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Emma Faragher
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Author of the Month > December 2013: Emma Faragher

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message 1: by Steph, Space Opera Diva (new)

Steph Bennion (stephbennion) | 807 comments Congratulations to Emma Faragher for being the Group's very first Author of the Month! Fellow Smashwords authors, release those questions!


message 2: by Barbara (new)

Barbara Tarn (barbaragtarn) | 1185 comments whoot! :) Ahem! Since I've had the honor to beta-read for the story submitted to Wyrd Words, I was wondering how it's related to the novel! :)


message 3: by Marla (new)

Marla Bradeen (mbradeen) | 49 comments Shifters seem to have a predominant role in your novel, The House . Can you explain what shifters are to someone unfamiliar with the fantasy genre (i.e. me)?


message 4: by Emma (new)

Emma Faragher | 146 comments Hello all. I know it's not quite December yet but I thought I could get a head start on these questions.

Barbara.
The House is set a few months after Necromancer and the main character is different but they are set in the same world and the same city. Mal will show up in The Solstice and Trix may make a couple of appearances in the Necromancer short stories later on.

Marla.
Shifters, shape-shifters to give them a fuller name can cover a wide range of mythology. Typically you hear of werwolves and usually there is a link to the cycle of the moon.
In the world I've created most shifters are tied to the phases of the moon with the exception of those who were born with ability. Trix is a true-born shifter which means that she was born with the ability and her mother was a true-born shifter, her father was a witch.
Different authors and different mythologies approach the idea in very different ways. Some only have werwolves and some allow for shifters to shift into any animal. For my world shifters can each transform into only one animal but there on no limits on the numbers of different kinds of shifters. Another difference between my shifters and some others is that they retain all of their human capacity for thought whilst in animal form. In some mythologies and books they become slavering beasts but my characters will retain their human personalities.
There is also a great range in the abilities of shifters in The House. The most powerful can slip easily between animal and human form and have enhanced strength, senses and healing. Those with less power can't do all or sometimes any of these things.
In The House there are two ways to become a shifter. Either you can be born one and shifting from the womb (one of the main reasons for shifter miscarriage) or you can be transformed. No biting or scratching, it's a fully formed ritual requiring the consent and intention of both partied. It also has a reasonably high risk of dying which is increased if you are too young, too old, ill or female. The risk is associated with both strength of body and strength of mind. Female shifters tend to be powerful because those are the only ones that survive the transformation.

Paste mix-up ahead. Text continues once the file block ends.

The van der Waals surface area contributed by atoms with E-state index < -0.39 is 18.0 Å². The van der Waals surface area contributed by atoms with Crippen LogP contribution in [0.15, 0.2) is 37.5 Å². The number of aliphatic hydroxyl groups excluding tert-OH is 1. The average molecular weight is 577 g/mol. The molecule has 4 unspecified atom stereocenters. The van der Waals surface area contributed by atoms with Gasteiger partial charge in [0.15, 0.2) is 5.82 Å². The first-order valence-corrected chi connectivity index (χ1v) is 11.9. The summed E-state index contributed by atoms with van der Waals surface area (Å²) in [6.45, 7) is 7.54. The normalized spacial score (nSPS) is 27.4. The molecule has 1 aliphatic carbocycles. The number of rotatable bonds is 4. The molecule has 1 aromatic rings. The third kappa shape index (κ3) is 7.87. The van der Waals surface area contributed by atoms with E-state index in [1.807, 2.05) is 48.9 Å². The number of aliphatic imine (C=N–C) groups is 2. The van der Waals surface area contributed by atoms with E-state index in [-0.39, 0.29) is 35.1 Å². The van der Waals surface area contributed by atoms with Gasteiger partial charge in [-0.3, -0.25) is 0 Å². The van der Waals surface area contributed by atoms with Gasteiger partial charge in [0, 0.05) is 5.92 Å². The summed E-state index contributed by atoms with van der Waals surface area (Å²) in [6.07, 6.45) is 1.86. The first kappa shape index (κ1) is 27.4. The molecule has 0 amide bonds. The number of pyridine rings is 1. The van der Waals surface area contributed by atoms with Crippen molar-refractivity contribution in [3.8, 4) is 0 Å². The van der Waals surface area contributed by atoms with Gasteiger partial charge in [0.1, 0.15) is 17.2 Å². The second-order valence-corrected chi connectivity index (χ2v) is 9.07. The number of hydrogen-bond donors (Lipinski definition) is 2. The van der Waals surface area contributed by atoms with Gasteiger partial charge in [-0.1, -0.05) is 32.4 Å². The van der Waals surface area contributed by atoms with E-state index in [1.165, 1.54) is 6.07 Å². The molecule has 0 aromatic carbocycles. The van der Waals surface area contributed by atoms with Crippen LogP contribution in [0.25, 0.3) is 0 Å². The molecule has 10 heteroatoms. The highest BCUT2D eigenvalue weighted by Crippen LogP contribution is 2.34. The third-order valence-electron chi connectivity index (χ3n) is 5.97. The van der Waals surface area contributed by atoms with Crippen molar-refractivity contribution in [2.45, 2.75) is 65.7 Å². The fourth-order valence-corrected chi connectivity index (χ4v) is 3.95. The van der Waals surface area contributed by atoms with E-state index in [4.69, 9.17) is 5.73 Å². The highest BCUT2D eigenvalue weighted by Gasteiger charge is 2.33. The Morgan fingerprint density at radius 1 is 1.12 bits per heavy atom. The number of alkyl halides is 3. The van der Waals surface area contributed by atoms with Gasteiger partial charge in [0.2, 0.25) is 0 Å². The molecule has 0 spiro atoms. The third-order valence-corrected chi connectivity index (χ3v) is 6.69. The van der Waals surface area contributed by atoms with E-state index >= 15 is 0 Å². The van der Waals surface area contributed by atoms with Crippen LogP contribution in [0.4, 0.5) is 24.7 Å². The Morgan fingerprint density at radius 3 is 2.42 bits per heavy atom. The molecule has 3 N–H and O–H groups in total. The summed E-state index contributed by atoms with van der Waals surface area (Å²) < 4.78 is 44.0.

I hope that answers your questions without too much rambling. Once you get me started sometimes it's hard to stop and that's not even going on to some of the things to be introduced to the series later!


message 5: by Marla (new)

Marla Bradeen (mbradeen) | 49 comments Thanks for the shifters description, Emma. I had no idea!


message 6: by Barbara (new)

Barbara Tarn (barbaragtarn) | 1185 comments And they look more interesting than the "usual" werewolf! :)


message 7: by Emma (new)

Emma Faragher | 146 comments It's just no fun using someone else's mythology! I simply love working out all the rules of the magic and how they work in the world.


message 8: by Barbara (new)

Barbara Tarn (barbaragtarn) | 1185 comments Emma wrote: "It's just no fun using someone else's mythology! I simply love working out all the rules of the magic and how they work in the world."

that's the best part of word-building! ;) Well done - I'll have to add your book to the neverending TBR pile... sigh!


message 9: by Steph, Space Opera Diva (new)

Steph Bennion (stephbennion) | 807 comments Hi Emma. I see you've published book one of a series. Have you planned a series-wide storyline in advance, or are you going with the flow and seeing where the characters take you?


message 10: by Emma (new)

Emma Faragher | 146 comments I have all 5/6 books planned out. The first 3 are firm with dates (dates for the setting I have no idea when I'll manage to finish them) and the rest are more fluid in my mind but I know what happens. I've just got a couple of time issues to iron out and a couple of peripheral characters who aren't quite as developed as I'd like. I've also got another set of short stories like those I'm doing with Necromancer but for a character who plays a minor part later on but is quite interesting in her own right. And then another one which might just come after the whole series which is very not solid yet but is yet another character who's story mildly intersects with Trix's but again who is a very different character. I've yet to tackle anything from a male perspective but books 4 and 5 may have short passages from alternate points of view.